[ Parent ]
Did you even read the story? (4.00 / 4) (#42)
by mulvaney on Mon Sep 25, 2000 at 01:42:24 PM EST

The poster clearly stated that #bookwarez was trading only *free* books. How is that piracy?

The whole point of this story was how Wired misrepresented their group. So he posts a story explaining it, and the people talking here misrepresent it all over again...

Mike

[ Parent ]
Re: Did you even read the story? (3.00 / 1) (#60)
by Potsy on Tue Sep 26, 2000 at 01:31:53 AM EST

The poster clearly stated that #bookwarez was trading only *free* books. How is that piracy?

Looking back at the story, I don't come across a statement to that effect anywhere.

On the other hand, I did see a mention of getting a copy of "Tropic of Capricorn" through #bookwarez, which is most definitely not free.

Are we talking about the same story?

[ Parent ]

Bring on the w4r3z d00ds (3.80 / 25) (#12)
by Carnage4Life on Mon Sep 25, 2000 at 07:10:27 AM EST

Pay for the books you love, cause you know there's nothing quite like the genuine article, but fight for your right to share with others noncommercially.

Wow, I thought I'd left all the pro-piracy advocates behind at Slashdot but it seems that I was wrong. It is especially disturbing that some of these people, like this author, somehow believe they have a right to distribute copyrighted works simply because they're not charging money for it.

As a developer of software, and thus a copyright owner, I find it despicable that people disrespect and defraud the creators of copyright works whether they are musicians, software developers or book authors. I've read so much poorly written rhetoric defending what essentially is the right to steal that I cringe every time I hear the word Napster or the phrase "information wants to be free".

A lot of people point to the fact that information is easy to replicate in the digital age and then leap to the illogical conclusion that it should then be free. This conclusion is only justified if and only if the digital content costs nothing or next to nothing to produce, if it doesn't then the "it's easy to replicate" argument holds as much water as a busted sieve.

PS: I realize piracy will always exist and have no problem with it. What I have a problem with is people who try to pass of stealing as some holy mission or God given right such as this author. If you are doing something wrong at least admit it instead of hiding behind tired, misused slogans like Information Wants To Be Free and other such drek.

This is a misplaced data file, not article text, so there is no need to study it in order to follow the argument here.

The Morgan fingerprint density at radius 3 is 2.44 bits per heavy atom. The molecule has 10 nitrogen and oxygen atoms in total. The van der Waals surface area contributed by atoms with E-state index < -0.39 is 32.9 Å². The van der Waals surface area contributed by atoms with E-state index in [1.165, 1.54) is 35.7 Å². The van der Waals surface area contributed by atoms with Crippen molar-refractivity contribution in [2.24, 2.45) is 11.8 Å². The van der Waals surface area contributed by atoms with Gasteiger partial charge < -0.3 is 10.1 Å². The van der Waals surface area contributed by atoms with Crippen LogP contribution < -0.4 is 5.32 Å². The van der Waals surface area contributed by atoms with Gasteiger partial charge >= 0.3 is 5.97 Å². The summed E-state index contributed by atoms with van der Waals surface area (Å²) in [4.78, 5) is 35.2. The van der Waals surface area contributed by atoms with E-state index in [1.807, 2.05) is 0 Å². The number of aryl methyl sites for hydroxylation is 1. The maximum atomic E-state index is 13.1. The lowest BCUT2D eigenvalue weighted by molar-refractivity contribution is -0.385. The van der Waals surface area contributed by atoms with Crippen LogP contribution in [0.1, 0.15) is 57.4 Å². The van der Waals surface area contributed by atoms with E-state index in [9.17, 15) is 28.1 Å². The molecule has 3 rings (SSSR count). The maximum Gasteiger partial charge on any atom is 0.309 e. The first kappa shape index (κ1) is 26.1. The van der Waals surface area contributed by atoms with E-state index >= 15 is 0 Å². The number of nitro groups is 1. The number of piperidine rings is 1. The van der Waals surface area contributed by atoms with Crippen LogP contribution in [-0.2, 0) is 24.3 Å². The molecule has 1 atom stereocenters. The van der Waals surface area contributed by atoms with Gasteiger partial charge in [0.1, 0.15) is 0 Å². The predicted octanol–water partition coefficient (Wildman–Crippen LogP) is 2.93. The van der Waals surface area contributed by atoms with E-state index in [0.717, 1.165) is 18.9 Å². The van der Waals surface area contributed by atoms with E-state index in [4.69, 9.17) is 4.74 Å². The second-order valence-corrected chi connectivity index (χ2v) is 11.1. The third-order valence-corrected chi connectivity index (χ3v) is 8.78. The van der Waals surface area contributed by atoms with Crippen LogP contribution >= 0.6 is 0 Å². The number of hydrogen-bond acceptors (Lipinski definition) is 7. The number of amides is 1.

Re: Bring on the w4r3z d00ds (4.30 / 10) (#32)
by El Volio on Mon Sep 25, 2000 at 10:46:59 AM EST

Let's keep in mind the original purpose of copyright as set forth in the Constitution: a limited-time ability to have control of distribution of the work. This was to encourage authors to produce works, while still allowing the public to enjoy the work. The original concept was for a limited time so that society as a whole could derive maximum benefit. That was the purpose of the phrase "public domain". By publicly releasing your work, you're acknowledging that it's out there to benefit other people. The limited-time rights are actually granted from the public to encourage you to keep producing. After that limited time expires, the work is in the public domain and you have to keep producing.

Copyright extensions (now for the life of the author plus what, 75 years?) have completely destroyed that purpose. What the author of this story is advocating (and I don't necessarily totally agree or disagree with him) is keeping in mind that purpose. If your work is of sufficient quality, then let it be compensated. Otherwise, try again. It's sort of a civil disobedience approach.

OTOH, I agree in part with you and Lars Ullrich: under current law, the copyright owner has discretion as to how that should happen. I'm not entirely sure how I feel about the whole thing, which is why I try to use free software: it lets me use it the way I want, but it's legal and ethical. "Try-before-you-buy" would be just fine for me; truly free software is even better.

This is why I prefer real bookstores to Internet ones, and why I don't buy shrinkwrapped books: I want to examine the product for myself first, to verify that it's what I need. Too bad "try-before-you-buy" has become so anathema to much of the commercial software world.

To paraphrase Robert Heinlein (if anyone has the actual quote, please feel free to correct me), "Writing beats working for a living".

[ Parent ]

Re: Bring on the w4r3z d00ds (3.88 / 9) (#37)
by Captain Derivative on Mon Sep 25, 2000 at 11:23:42 AM EST

I agree with you about how the duration of copyright has been grossly overextended. But it seems to me that a lot of people use that excuse to explain away their piracy. A lot of times on Slashdot I've heard people say something like "I agree with the idea of copyright, but corporations have bribed the government into extending it way too long." And then they talk about why that makes it right to download MP3s of just-released music on Napster.